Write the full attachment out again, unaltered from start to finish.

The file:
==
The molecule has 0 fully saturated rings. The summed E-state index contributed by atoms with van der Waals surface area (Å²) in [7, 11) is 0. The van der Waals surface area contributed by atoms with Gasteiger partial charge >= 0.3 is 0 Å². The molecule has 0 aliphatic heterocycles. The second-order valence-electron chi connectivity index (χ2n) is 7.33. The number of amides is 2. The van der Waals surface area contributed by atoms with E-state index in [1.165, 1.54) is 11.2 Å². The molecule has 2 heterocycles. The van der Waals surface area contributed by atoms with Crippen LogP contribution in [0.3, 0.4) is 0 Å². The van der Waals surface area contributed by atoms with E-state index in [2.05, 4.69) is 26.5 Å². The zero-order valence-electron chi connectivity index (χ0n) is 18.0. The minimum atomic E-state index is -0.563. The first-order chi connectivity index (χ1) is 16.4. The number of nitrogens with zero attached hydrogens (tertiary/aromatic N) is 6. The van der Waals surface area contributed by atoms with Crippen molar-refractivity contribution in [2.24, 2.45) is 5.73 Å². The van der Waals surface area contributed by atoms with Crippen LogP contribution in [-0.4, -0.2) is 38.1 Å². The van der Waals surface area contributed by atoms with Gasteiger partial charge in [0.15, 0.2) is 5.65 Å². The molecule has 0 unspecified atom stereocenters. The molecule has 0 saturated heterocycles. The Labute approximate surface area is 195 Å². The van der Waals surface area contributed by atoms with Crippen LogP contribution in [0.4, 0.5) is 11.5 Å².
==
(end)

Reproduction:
The molecule has 0 fully saturated rings. The summed E-state index contributed by atoms with van der Waals surface area (Å²) in [7, 11) is 0. The van der Waals surface area contributed by atoms with Gasteiger partial charge >= 0.3 is 0 Å². The molecule has 0 aliphatic heterocycles. The second-order valence-electron chi connectivity index (χ2n) is 7.33. The number of amides is 2. The van der Waals surface area contributed by atoms with E-state index in [1.165, 1.54) is 11.2 Å². The molecule has 2 heterocycles. The van der Waals surface area contributed by atoms with Crippen LogP contribution in [0.3, 0.4) is 0 Å². The van der Waals surface area contributed by atoms with E-state index in [2.05, 4.69) is 26.5 Å². The zero-order valence-electron chi connectivity index (χ0n) is 18.0. The minimum atomic E-state index is -0.563. The first-order chi connectivity index (χ1) is 16.4. The number of nitrogens with zero attached hydrogens (tertiary/aromatic N) is 6. The van der Waals surface area contributed by atoms with Crippen molar-refractivity contribution in [2.24, 2.45) is 5.73 Å². The van der Waals surface area contributed by atoms with Crippen LogP contribution in [-0.4, -0.2) is 38.1 Å². The van der Waals surface area contributed by atoms with Gasteiger partial charge in [0.15, 0.2) is 5.65 Å². The molecule has 0 unspecified atom stereocenters. The molecule has 0 saturated heterocycles. The Labute approximate surface area is 195 Å². The van der Waals surface area contributed by atoms with Crippen LogP contribution in [0.4, 0.5) is 11.5 Å².